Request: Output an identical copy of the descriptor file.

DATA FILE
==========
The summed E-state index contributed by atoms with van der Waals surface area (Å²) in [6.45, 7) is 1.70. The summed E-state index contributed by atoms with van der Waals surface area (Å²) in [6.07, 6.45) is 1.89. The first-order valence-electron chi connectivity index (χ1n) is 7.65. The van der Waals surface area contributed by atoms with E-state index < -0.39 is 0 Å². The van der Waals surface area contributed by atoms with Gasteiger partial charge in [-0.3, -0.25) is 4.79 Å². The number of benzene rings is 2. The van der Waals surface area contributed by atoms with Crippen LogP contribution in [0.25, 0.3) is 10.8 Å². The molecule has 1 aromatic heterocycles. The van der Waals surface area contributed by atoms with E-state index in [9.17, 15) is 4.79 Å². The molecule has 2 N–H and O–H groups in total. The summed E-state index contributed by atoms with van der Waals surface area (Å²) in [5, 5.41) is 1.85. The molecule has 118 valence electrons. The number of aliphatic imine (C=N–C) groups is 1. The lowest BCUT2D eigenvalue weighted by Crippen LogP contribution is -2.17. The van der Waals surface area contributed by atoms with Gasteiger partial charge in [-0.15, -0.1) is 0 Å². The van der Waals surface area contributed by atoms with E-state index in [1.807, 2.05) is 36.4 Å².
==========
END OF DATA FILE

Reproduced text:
The summed E-state index contributed by atoms with van der Waals surface area (Å²) in [6.45, 7) is 1.70. The summed E-state index contributed by atoms with van der Waals surface area (Å²) in [6.07, 6.45) is 1.89. The first-order valence-electron chi connectivity index (χ1n) is 7.65. The van der Waals surface area contributed by atoms with E-state index < -0.39 is 0 Å². The van der Waals surface area contributed by atoms with Gasteiger partial charge in [-0.3, -0.25) is 4.79 Å². The number of benzene rings is 2. The van der Waals surface area contributed by atoms with Crippen LogP contribution in [0.25, 0.3) is 10.8 Å². The molecule has 1 aromatic heterocycles. The van der Waals surface area contributed by atoms with E-state index in [9.17, 15) is 4.79 Å². The molecule has 2 N–H and O–H groups in total. The summed E-state index contributed by atoms with van der Waals surface area (Å²) in [5, 5.41) is 1.85. The molecule has 118 valence electrons. The number of aliphatic imine (C=N–C) groups is 1. The lowest BCUT2D eigenvalue weighted by Crippen LogP contribution is -2.17. The van der Waals surface area contributed by atoms with Gasteiger partial charge in [-0.15, -0.1) is 0 Å². The van der Waals surface area contributed by atoms with E-state index in [1.807, 2.05) is 36.4 Å².